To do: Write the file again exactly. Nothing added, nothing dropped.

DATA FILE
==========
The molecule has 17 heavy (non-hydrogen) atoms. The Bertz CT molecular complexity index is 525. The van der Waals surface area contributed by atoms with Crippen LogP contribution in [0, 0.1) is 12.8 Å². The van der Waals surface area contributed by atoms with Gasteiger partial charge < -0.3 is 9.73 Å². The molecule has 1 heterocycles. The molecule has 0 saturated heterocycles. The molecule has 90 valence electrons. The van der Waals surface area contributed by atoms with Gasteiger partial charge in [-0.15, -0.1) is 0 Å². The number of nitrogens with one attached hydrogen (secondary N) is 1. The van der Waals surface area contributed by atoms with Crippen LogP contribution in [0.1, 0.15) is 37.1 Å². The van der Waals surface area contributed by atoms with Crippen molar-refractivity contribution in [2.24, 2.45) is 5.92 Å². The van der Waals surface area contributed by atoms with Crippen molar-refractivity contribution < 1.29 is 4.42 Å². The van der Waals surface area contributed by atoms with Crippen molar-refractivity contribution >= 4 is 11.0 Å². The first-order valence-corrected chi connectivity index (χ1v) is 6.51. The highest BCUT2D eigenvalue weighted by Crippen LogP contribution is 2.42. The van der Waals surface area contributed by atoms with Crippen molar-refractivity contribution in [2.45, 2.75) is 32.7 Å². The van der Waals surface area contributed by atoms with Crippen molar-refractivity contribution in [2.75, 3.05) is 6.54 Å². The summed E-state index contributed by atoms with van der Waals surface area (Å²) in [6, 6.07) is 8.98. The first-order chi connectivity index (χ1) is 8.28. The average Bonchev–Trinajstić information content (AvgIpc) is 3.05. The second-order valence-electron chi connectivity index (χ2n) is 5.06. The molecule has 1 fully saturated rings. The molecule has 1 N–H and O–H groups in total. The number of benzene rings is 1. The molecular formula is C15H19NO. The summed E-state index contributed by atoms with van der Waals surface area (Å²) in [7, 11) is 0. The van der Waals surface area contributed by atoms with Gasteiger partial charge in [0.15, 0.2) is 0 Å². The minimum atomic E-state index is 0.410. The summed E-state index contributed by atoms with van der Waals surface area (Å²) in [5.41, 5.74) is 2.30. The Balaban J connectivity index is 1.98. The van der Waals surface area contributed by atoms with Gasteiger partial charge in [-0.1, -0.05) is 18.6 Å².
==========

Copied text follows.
The molecule has 17 heavy (non-hydrogen) atoms. The Bertz CT molecular complexity index is 525. The van der Waals surface area contributed by atoms with Crippen LogP contribution in [0, 0.1) is 12.8 Å². The van der Waals surface area contributed by atoms with Gasteiger partial charge < -0.3 is 9.73 Å². The molecule has 1 heterocycles. The molecule has 0 saturated heterocycles. The molecule has 90 valence electrons. The van der Waals surface area contributed by atoms with Gasteiger partial charge in [-0.15, -0.1) is 0 Å². The number of nitrogens with one attached hydrogen (secondary N) is 1. The van der Waals surface area contributed by atoms with Crippen LogP contribution in [0.1, 0.15) is 37.1 Å². The van der Waals surface area contributed by atoms with Crippen molar-refractivity contribution in [2.24, 2.45) is 5.92 Å². The van der Waals surface area contributed by atoms with Crippen molar-refractivity contribution < 1.29 is 4.42 Å². The van der Waals surface area contributed by atoms with Crippen molar-refractivity contribution >= 4 is 11.0 Å². The first-order valence-corrected chi connectivity index (χ1v) is 6.51. The highest BCUT2D eigenvalue weighted by Crippen LogP contribution is 2.42. The van der Waals surface area contributed by atoms with Crippen molar-refractivity contribution in [2.45, 2.75) is 32.7 Å². The van der Waals surface area contributed by atoms with Crippen molar-refractivity contribution in [2.75, 3.05) is 6.54 Å². The summed E-state index contributed by atoms with van der Waals surface area (Å²) in [6, 6.07) is 8.98. The first-order chi connectivity index (χ1) is 8.28. The average Bonchev–Trinajstić information content (AvgIpc) is 3.05. The second-order valence-electron chi connectivity index (χ2n) is 5.06. The molecule has 1 fully saturated rings. The molecule has 1 N–H and O–H groups in total. The number of benzene rings is 1. The molecular formula is C15H19NO. The summed E-state index contributed by atoms with van der Waals surface area (Å²) in [7, 11) is 0. The van der Waals surface area contributed by atoms with Gasteiger partial charge in [0.15, 0.2) is 0 Å². The minimum atomic E-state index is 0.410. The summed E-state index contributed by atoms with van der Waals surface area (Å²) in [5.41, 5.74) is 2.30. The Balaban J connectivity index is 1.98. The van der Waals surface area contributed by atoms with Gasteiger partial charge in [-0.1, -0.05) is 18.6 Å².